He wanted to keep bees. I know the story
by heart: walking the long road behind
our house, he followed a strange noise, found
a hive living in the ribcage of a raccoon
skeleton scattered in the grass. He said
they were perfect, every drone working
for one common goal. Enviable purpose.
I could not stop the Philistines, their burning
hands against his face. Even now, months
after, I imagine the burning, the wet sizzle
on the slick surface of his eyes. No good sleep
in days; his lips shape my name in dreams,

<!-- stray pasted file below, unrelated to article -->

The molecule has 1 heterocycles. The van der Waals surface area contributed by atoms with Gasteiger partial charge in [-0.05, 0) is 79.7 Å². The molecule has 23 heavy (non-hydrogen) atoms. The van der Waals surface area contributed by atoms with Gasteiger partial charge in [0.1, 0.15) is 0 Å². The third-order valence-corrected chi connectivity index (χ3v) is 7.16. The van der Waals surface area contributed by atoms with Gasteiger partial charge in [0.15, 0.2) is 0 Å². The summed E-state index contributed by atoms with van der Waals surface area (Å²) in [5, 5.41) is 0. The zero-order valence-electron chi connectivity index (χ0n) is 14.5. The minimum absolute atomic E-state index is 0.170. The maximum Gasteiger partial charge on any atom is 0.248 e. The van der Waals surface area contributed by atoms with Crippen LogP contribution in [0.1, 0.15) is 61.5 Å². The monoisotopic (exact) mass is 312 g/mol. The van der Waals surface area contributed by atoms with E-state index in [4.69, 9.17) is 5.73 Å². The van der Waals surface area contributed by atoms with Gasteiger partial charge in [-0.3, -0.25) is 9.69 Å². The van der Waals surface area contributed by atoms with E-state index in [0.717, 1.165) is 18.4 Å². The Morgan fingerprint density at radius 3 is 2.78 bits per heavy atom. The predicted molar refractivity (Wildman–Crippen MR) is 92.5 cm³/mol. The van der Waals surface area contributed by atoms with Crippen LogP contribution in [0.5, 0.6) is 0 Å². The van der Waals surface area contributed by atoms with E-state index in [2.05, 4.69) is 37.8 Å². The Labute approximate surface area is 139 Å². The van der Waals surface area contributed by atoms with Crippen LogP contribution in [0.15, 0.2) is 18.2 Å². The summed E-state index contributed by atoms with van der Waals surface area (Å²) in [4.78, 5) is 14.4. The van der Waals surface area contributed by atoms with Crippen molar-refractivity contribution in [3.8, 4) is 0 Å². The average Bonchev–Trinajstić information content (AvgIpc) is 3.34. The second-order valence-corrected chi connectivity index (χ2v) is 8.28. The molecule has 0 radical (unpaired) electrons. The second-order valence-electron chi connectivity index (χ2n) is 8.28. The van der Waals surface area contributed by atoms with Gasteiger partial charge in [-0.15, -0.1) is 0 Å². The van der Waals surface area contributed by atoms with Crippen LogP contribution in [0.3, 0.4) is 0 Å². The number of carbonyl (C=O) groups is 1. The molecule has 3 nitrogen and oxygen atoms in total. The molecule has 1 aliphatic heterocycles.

the liquid vowels sliding through the darkness
to wake me, scarlet and guilty, in the night.
Before the temple fell, he touched my face:
hot fingers a promise against my cheek.
Hair again long and strength restored, he knew
then it was the end; he had won. I caught
his thumb between my teeth, tasted the sweet
trace of honey on his skin. The whole world
opened in that moment: his hand cupping
my face, my tongue touching the future
he planned. I stepped away and it crumbled,
the temple in ashes around my feet. I tend
the bees alone now, sliding each wooden
frame out to collect the honey, examine
the comb, my tongue always searching
for sweetness but tasting nothing at all.
- Rachel Bunting (from Boxcar Poetry Review)